...where distraction is the main attraction.

Monday, October 31, 2016

Single Malt Report: Glen Scotia 15 year old (2015)

Goodbye purple cows, Hello vanilla oak


Like Loch Lomond, its stable mate, Glen Scotia's bottle designs keep changing every couple of years. Three years ago they gave us the disco cows (thx Jordan!), a range with festively fugly packaging design, but a range WITH age statements. Last year, the LSD coos were replaced with mild mannered modern labels. And a majority absence of age statements.

The new range consists of Double Cask, Victoriana, and the 15 year old. I tried the Double Cask this May and found it to be fine, though generic. With all the cask influence it could have been any malt. On the other hand, my experience with Victoriana last year was not good.
For some reason Glen Scotia's twitter team liked that post.

The common theme with the two NASes was the submersion (subversion?) of the Glen Scotia character underneath the cask influence. Since Glen Scotia was never a popular whisky, I have a feeling this throttling of its style is no accident as the producers attempt to make their whisky friendlier. To top it all off, the official website keeps listing "vanilla oak" in the notes for each whisky, and claims "vanilla oak" is part of Glen Scotia's signature style. That's wrongheaded on so many levels.

In any case, the 15 year old was aged only in "the finest American oak barrels". I'm really hoping these "finest" barrels include some refills because I actually like Glen Scotia's spirit.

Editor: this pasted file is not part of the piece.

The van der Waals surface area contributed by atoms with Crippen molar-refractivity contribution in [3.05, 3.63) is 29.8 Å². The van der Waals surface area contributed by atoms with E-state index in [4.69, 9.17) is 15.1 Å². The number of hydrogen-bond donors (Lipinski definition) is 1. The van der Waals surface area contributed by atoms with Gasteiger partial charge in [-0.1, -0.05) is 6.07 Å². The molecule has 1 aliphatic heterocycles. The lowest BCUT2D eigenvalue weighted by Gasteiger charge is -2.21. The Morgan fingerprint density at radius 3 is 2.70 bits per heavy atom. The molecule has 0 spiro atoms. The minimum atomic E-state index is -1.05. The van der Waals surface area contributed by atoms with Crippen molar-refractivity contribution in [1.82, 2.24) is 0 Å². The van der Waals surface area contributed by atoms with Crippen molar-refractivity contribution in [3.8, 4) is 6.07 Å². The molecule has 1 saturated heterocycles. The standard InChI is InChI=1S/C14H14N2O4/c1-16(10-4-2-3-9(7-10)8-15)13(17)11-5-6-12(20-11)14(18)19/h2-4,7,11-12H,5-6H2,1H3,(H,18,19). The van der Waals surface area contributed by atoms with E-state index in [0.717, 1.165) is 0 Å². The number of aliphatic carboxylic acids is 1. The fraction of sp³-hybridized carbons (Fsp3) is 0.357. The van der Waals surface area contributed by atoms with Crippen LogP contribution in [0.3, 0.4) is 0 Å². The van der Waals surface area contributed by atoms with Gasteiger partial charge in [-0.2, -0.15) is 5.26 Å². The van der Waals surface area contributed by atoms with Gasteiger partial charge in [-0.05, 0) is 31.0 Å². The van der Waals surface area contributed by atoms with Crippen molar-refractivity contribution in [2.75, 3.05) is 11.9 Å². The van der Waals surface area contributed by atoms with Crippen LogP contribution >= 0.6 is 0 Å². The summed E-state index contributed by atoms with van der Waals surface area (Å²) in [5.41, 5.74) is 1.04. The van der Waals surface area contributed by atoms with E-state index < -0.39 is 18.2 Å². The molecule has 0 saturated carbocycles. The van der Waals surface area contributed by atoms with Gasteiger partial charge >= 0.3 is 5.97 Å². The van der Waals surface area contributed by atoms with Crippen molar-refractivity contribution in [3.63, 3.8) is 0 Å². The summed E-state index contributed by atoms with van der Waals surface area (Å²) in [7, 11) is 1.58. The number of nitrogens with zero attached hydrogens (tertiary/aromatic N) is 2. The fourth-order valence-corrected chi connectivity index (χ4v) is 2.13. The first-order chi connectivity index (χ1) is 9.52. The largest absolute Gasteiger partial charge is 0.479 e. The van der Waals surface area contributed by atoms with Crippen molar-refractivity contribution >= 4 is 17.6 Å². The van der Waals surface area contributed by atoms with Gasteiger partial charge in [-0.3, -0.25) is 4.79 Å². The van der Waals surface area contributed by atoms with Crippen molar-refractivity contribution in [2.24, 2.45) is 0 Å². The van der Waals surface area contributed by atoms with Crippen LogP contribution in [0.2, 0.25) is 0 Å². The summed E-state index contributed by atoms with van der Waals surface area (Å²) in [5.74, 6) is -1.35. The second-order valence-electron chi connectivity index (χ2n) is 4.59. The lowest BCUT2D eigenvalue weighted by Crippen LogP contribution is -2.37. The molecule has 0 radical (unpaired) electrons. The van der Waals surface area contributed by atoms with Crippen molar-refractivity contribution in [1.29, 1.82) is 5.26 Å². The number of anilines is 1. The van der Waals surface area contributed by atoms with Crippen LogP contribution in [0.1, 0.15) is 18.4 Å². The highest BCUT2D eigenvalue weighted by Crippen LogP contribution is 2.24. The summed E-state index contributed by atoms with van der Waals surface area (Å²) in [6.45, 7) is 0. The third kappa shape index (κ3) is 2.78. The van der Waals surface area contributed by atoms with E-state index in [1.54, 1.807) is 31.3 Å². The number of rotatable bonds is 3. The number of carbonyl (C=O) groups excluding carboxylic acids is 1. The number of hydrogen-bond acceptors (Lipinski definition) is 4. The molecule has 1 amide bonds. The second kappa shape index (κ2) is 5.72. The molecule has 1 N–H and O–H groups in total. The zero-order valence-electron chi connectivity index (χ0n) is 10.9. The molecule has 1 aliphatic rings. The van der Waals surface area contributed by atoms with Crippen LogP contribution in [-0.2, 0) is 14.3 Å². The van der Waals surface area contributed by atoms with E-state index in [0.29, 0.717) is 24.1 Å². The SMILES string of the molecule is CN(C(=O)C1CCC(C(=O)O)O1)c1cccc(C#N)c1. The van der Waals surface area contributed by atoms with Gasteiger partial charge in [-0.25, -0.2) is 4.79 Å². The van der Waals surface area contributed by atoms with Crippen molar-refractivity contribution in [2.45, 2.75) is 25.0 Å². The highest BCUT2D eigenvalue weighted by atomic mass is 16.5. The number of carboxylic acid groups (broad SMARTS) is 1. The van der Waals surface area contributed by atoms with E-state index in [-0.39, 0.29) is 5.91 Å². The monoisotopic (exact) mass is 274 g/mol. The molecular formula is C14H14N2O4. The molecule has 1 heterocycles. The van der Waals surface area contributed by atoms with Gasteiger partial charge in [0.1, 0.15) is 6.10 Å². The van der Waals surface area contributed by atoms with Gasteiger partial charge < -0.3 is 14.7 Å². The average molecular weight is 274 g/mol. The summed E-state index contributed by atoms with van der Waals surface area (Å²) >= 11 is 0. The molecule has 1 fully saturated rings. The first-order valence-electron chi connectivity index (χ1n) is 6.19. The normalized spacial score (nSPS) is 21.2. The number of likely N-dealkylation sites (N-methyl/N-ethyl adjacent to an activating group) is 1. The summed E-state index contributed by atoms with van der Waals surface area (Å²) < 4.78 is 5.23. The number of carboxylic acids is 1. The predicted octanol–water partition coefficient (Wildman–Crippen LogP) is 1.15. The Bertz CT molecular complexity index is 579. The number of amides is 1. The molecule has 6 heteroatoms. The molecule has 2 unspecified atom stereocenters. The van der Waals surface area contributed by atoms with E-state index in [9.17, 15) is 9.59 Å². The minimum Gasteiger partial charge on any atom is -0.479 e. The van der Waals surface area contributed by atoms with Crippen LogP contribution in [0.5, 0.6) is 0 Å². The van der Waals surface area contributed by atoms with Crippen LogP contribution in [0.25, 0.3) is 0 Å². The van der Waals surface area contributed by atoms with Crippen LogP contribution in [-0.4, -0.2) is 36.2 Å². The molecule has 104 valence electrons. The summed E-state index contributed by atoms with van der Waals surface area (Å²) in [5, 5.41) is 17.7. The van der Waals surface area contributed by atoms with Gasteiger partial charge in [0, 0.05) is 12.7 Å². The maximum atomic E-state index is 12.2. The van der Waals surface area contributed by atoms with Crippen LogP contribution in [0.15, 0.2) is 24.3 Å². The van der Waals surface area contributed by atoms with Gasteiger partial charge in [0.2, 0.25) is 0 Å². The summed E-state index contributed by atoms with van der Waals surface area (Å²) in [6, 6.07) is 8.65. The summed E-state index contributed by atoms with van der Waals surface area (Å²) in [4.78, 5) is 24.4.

The Review

Distillery: Glen Scotia
Ownership: Loch Lomond Group (via Exponent)
Region: Campbeltown
Type: Single Malt
Age: minimum 15 years
Maturation: "American oak barrels"
Alcohol by Volume: 46%
Chillfiltered? No
Colored? Yup
(Mini purchased somewhere around Ben Nevis.)

NEAT
One can see the e150a in the color, sadly, because the stuff looks sherry cask dark. The nose is piney and fruity. Peaches and mangoes. Quite nice, actually. More spirit-forward than the previous 16yo. There's some brine, rosemary and ginger candy, almost like some kooky international rye. A dark, sort of tarry note lingers in the far back. With time the fruit trends towards roses, meanwhile some fun industrial funkiness shows up.  The palate is fruity as well, mostly sweet stone fruit. There's a moderate malt note in there. Some peppery sharpness. Vanilla is lightly present. It all picks up some hot cinnamon spiciness with time. The vanilla note grows but meets with the stone fruit pretty well. The finish is uncomplicated but long. Malt, salt, sweet, a little bit of vanilla and a peppery tingle.

WITH WATER (~40%abv)
The nose gets buttery and floral. Caramel, oranges and a distinct burnt note. The palate becomes syrupy sweet with a slight bitter edge to it. Loads of caramel and vanilla. Sugar cookies. A touch of malt. More sugar, vanilla, and caramel in the finish. Hints of pepper, toasted oak, and bitterness.

WORDS WORDS WORDS:
This is a full step ahead of their NAS bottlings, at least for those of us Glen Scotia fans. It's not awe-inspiring but the oak is kept in check, when neat. It also carries more oomph than the disco cow 16 year old. The fruit notes are great, reminiscent of well-matured Highland malt. Yet at the same time, the palate is nearly style-less and could really be from any decent quality balanced single malt. But it's the zany nose that was my favorite part, always entertaining, never boring. Oh, and do yourself a favor by leaving water out of this!